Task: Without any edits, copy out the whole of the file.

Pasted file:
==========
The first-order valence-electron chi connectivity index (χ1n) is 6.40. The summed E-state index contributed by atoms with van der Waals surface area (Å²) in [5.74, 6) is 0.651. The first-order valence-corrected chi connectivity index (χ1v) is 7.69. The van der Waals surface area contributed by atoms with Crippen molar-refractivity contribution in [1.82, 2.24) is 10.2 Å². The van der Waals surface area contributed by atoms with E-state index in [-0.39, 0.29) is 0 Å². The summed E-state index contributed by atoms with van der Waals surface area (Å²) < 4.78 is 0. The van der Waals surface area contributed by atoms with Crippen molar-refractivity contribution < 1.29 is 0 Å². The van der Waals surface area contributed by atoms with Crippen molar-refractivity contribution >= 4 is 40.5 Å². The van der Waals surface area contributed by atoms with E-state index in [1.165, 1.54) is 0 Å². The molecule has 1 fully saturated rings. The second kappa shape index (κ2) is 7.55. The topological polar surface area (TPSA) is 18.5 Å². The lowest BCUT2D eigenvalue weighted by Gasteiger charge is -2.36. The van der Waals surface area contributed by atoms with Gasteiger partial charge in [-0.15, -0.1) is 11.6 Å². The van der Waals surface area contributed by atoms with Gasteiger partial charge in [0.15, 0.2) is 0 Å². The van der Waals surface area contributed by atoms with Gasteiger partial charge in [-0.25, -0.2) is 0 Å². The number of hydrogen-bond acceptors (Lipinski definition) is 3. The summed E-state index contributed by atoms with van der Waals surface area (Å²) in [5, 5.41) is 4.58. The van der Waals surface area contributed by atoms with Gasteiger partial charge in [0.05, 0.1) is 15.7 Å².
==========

The first-order valence-electron chi connectivity index (χ1n) is 6.40. The summed E-state index contributed by atoms with van der Waals surface area (Å²) in [5.74, 6) is 0.651. The first-order valence-corrected chi connectivity index (χ1v) is 7.69. The van der Waals surface area contributed by atoms with Crippen molar-refractivity contribution in [1.82, 2.24) is 10.2 Å². The van der Waals surface area contributed by atoms with E-state index in [-0.39, 0.29) is 0 Å². The summed E-state index contributed by atoms with van der Waals surface area (Å²) < 4.78 is 0. The van der Waals surface area contributed by atoms with Crippen molar-refractivity contribution < 1.29 is 0 Å². The van der Waals surface area contributed by atoms with Crippen molar-refractivity contribution >= 4 is 40.5 Å². The van der Waals surface area contributed by atoms with E-state index in [1.165, 1.54) is 0 Å². The molecule has 1 fully saturated rings. The second kappa shape index (κ2) is 7.55. The topological polar surface area (TPSA) is 18.5 Å². The lowest BCUT2D eigenvalue weighted by Gasteiger charge is -2.36. The van der Waals surface area contributed by atoms with Gasteiger partial charge in [-0.15, -0.1) is 11.6 Å². The van der Waals surface area contributed by atoms with Gasteiger partial charge in [0.15, 0.2) is 0 Å². The van der Waals surface area contributed by atoms with Gasteiger partial charge in [-0.25, -0.2) is 0 Å². The number of hydrogen-bond acceptors (Lipinski definition) is 3. The summed E-state index contributed by atoms with van der Waals surface area (Å²) in [5, 5.41) is 4.58. The van der Waals surface area contributed by atoms with Gasteiger partial charge in [0.05, 0.1) is 15.7 Å².